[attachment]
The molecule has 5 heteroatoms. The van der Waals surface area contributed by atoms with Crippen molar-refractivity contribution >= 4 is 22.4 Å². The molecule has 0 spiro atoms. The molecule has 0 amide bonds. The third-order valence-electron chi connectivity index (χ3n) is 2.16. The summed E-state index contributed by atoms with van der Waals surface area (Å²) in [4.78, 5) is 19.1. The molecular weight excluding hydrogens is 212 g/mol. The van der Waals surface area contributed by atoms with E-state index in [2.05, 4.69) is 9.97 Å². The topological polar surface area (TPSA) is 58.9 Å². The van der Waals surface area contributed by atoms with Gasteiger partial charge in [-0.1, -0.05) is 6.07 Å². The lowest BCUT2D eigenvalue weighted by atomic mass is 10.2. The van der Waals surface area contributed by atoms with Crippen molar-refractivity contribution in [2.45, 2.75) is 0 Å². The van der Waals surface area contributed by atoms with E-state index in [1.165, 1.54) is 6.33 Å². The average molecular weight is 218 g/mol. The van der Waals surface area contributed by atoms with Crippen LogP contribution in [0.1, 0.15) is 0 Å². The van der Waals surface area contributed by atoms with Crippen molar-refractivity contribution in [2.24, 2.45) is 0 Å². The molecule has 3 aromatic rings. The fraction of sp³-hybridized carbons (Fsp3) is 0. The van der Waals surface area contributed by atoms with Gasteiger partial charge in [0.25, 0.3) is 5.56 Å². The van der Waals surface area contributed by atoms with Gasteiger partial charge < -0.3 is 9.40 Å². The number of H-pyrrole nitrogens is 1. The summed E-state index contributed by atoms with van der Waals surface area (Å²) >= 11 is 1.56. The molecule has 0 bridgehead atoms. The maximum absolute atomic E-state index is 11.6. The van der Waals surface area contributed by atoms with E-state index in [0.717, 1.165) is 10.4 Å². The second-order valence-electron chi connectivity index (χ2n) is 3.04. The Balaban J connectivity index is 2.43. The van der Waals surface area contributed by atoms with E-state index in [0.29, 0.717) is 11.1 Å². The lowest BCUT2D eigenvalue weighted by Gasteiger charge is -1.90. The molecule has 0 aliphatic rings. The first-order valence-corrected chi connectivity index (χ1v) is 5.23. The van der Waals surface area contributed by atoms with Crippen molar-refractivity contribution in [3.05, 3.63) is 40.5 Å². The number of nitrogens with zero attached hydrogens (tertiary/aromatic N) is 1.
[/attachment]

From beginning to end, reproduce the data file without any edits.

The molecule has 5 heteroatoms. The van der Waals surface area contributed by atoms with Crippen molar-refractivity contribution >= 4 is 22.4 Å². The molecule has 0 spiro atoms. The molecule has 0 amide bonds. The third-order valence-electron chi connectivity index (χ3n) is 2.16. The summed E-state index contributed by atoms with van der Waals surface area (Å²) in [4.78, 5) is 19.1. The molecular weight excluding hydrogens is 212 g/mol. The van der Waals surface area contributed by atoms with E-state index in [2.05, 4.69) is 9.97 Å². The topological polar surface area (TPSA) is 58.9 Å². The van der Waals surface area contributed by atoms with Gasteiger partial charge in [-0.1, -0.05) is 6.07 Å². The lowest BCUT2D eigenvalue weighted by atomic mass is 10.2. The van der Waals surface area contributed by atoms with Crippen molar-refractivity contribution in [2.45, 2.75) is 0 Å². The van der Waals surface area contributed by atoms with E-state index in [1.165, 1.54) is 6.33 Å². The average molecular weight is 218 g/mol. The van der Waals surface area contributed by atoms with Crippen LogP contribution in [0.1, 0.15) is 0 Å². The van der Waals surface area contributed by atoms with Crippen molar-refractivity contribution in [2.24, 2.45) is 0 Å². The molecule has 3 aromatic rings. The fraction of sp³-hybridized carbons (Fsp3) is 0. The van der Waals surface area contributed by atoms with Gasteiger partial charge in [0.25, 0.3) is 5.56 Å². The van der Waals surface area contributed by atoms with Gasteiger partial charge < -0.3 is 9.40 Å². The number of H-pyrrole nitrogens is 1. The summed E-state index contributed by atoms with van der Waals surface area (Å²) >= 11 is 1.56. The molecule has 0 bridgehead atoms. The maximum absolute atomic E-state index is 11.6. The van der Waals surface area contributed by atoms with E-state index in [0.717, 1.165) is 10.4 Å². The second-order valence-electron chi connectivity index (χ2n) is 3.04. The Balaban J connectivity index is 2.43. The van der Waals surface area contributed by atoms with E-state index in [0.29, 0.717) is 11.1 Å². The lowest BCUT2D eigenvalue weighted by Gasteiger charge is -1.90. The molecule has 0 aliphatic rings. The first-order valence-corrected chi connectivity index (χ1v) is 5.23. The van der Waals surface area contributed by atoms with Crippen molar-refractivity contribution in [3.05, 3.63) is 40.5 Å². The number of nitrogens with zero attached hydrogens (tertiary/aromatic N) is 1.